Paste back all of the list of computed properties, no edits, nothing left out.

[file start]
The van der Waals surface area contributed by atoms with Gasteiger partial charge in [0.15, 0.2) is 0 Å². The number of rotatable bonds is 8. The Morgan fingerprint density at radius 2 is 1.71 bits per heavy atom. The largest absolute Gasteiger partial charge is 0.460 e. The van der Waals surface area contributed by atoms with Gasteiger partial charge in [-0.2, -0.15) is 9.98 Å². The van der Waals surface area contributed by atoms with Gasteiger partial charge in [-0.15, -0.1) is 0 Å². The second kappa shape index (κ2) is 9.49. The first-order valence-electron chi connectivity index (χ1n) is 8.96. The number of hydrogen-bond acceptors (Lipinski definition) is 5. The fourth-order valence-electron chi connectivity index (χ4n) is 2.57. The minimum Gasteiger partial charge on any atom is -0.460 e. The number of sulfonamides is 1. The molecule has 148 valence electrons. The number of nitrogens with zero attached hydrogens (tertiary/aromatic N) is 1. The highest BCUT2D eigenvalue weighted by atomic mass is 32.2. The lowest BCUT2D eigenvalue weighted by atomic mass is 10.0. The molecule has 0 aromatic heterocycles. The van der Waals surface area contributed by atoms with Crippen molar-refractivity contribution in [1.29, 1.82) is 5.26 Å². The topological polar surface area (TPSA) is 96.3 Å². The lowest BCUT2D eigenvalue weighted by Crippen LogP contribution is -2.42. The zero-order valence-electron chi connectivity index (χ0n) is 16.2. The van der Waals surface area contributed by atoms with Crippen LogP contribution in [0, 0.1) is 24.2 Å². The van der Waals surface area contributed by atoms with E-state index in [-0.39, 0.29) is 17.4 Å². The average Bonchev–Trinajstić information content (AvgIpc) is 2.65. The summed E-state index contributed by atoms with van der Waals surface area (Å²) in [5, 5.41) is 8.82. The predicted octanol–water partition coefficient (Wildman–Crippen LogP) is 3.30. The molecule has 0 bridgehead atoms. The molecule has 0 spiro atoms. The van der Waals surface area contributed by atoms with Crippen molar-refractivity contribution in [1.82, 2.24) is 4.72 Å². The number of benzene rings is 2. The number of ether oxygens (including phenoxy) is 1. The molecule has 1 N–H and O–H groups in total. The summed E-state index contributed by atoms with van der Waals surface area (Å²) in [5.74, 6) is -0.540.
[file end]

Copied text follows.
The van der Waals surface area contributed by atoms with Gasteiger partial charge in [0.15, 0.2) is 0 Å². The number of rotatable bonds is 8. The Morgan fingerprint density at radius 2 is 1.71 bits per heavy atom. The largest absolute Gasteiger partial charge is 0.460 e. The van der Waals surface area contributed by atoms with Gasteiger partial charge in [-0.2, -0.15) is 9.98 Å². The van der Waals surface area contributed by atoms with Gasteiger partial charge in [-0.15, -0.1) is 0 Å². The second kappa shape index (κ2) is 9.49. The first-order valence-electron chi connectivity index (χ1n) is 8.96. The number of hydrogen-bond acceptors (Lipinski definition) is 5. The fourth-order valence-electron chi connectivity index (χ4n) is 2.57. The minimum Gasteiger partial charge on any atom is -0.460 e. The number of sulfonamides is 1. The molecule has 148 valence electrons. The number of nitrogens with zero attached hydrogens (tertiary/aromatic N) is 1. The highest BCUT2D eigenvalue weighted by atomic mass is 32.2. The lowest BCUT2D eigenvalue weighted by atomic mass is 10.0. The molecule has 0 aromatic heterocycles. The van der Waals surface area contributed by atoms with Crippen molar-refractivity contribution in [1.29, 1.82) is 5.26 Å². The topological polar surface area (TPSA) is 96.3 Å². The lowest BCUT2D eigenvalue weighted by Crippen LogP contribution is -2.42. The zero-order valence-electron chi connectivity index (χ0n) is 16.2. The van der Waals surface area contributed by atoms with Crippen LogP contribution in [0, 0.1) is 24.2 Å². The van der Waals surface area contributed by atoms with E-state index in [-0.39, 0.29) is 17.4 Å². The average Bonchev–Trinajstić information content (AvgIpc) is 2.65. The summed E-state index contributed by atoms with van der Waals surface area (Å²) in [5, 5.41) is 8.82. The predicted octanol–water partition coefficient (Wildman–Crippen LogP) is 3.30. The molecule has 0 bridgehead atoms. The molecule has 0 spiro atoms. The van der Waals surface area contributed by atoms with Crippen molar-refractivity contribution in [1.82, 2.24) is 4.72 Å². The number of benzene rings is 2. The number of ether oxygens (including phenoxy) is 1. The molecule has 1 N–H and O–H groups in total. The summed E-state index contributed by atoms with van der Waals surface area (Å²) in [5.74, 6) is -0.540.